Apps that already been updated for the iPhone X all have various ways of handling this notch that occasionally lead to add results, particularly in apps that play video. Instagram Stories don’t completely fill the screen and instead have big gray borders both at the top and bottom.
Youtube has only two options for a full screen playback the first being a small window bordered by letter and pillar-boxing or a full screen option with the notch covering the left side of the video. Netflix is somewhat better but the border problem remains almost the same. Undoubtedly, popular apps will be updated over time but first impressions are important and innovative designs for screens and the notch are immature pieces of technology.
The design has also eliminated the Home button and replaced it with swipes and gestures, which is commonly seen on other platforms but seen for the first time in the case of Apple. Forbes’ David Phelan said in his review that there have been major changes to the user experience. To enter the iPhone X from the look screen, one has to swipe upwards from the bottom of the display and 3 seconds thereafter a bar and the words ‘Swipe up to open’ appear to help remind the user of the next action.
When you are in an app’s interface, it is this same swipe action that returns you to the home screen, complete with an animation to enhance the action of the app shrinking back to its shortcut icon, in the correct place.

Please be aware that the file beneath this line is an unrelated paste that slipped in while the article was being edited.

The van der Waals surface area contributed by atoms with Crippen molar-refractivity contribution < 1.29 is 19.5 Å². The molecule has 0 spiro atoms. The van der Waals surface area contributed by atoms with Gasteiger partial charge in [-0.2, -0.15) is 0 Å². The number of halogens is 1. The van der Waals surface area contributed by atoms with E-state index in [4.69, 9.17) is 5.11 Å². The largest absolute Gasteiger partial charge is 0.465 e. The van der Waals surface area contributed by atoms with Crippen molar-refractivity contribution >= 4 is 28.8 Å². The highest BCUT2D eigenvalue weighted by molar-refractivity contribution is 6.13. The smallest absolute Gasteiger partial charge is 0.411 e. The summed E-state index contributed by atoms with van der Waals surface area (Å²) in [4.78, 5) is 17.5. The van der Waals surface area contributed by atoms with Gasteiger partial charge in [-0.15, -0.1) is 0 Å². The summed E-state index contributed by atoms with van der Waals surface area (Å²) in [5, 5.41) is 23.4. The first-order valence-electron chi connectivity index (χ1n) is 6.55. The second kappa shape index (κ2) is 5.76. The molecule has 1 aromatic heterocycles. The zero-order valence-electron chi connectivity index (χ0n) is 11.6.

It is all wonderful but it takes a lot of time to get used to the swipe instead of attempting to press the missing Home button. In addition, the missing Home button means there will be no double-press for launching multi-tasking. Now users will have to swipe up and pause and then the open apps interface opens as before.
Thus, Apple has excluded the Home button and TouchID from the iPhone X, as well as forced the notch onto the screen, just so that it could handle facial recognition. Tech-savvy users have tentatively given a positive review for Face ID as it works great indoors and in dark surroundings but in sunlight or under fluorescent lights, the accuracy goes down. Also, the sensors need to be in a ‘sweet spot’ close to the user’s face.
Another reviewer, Matthew Panzarino’s experience is quite similar to other reviewer’s experiences. It works so swiftly and impeccably that after a while you forget that raising and swiping is actually unlocking the device and occasionally, and while unlocking you will get to see the FaceID animation.
The “all swipe” interface makes using this phone and apps feel seamless and interconnected. Matthew says that FaceID failed when either he was not looking at the phone when it made the attempt to read his face, with attention detection switched on, or it was a steep angle and could not capture his whole face. Whenever it was pointed at him and he was looking, it opened. Overall, compared to TouchID, this had more number of failed tries.
The camera is away from the new technology. Apple has always taken pride over manufacturing phones that have efficient and user-friendly systems for imaging and this tradition is continued in the iPhone X, even though no prominent upgrade is seen, the Cupertino camera will still be beaten by a narrow margin by the Galaxy handsets to be crowned as the ultimate smartphone camera.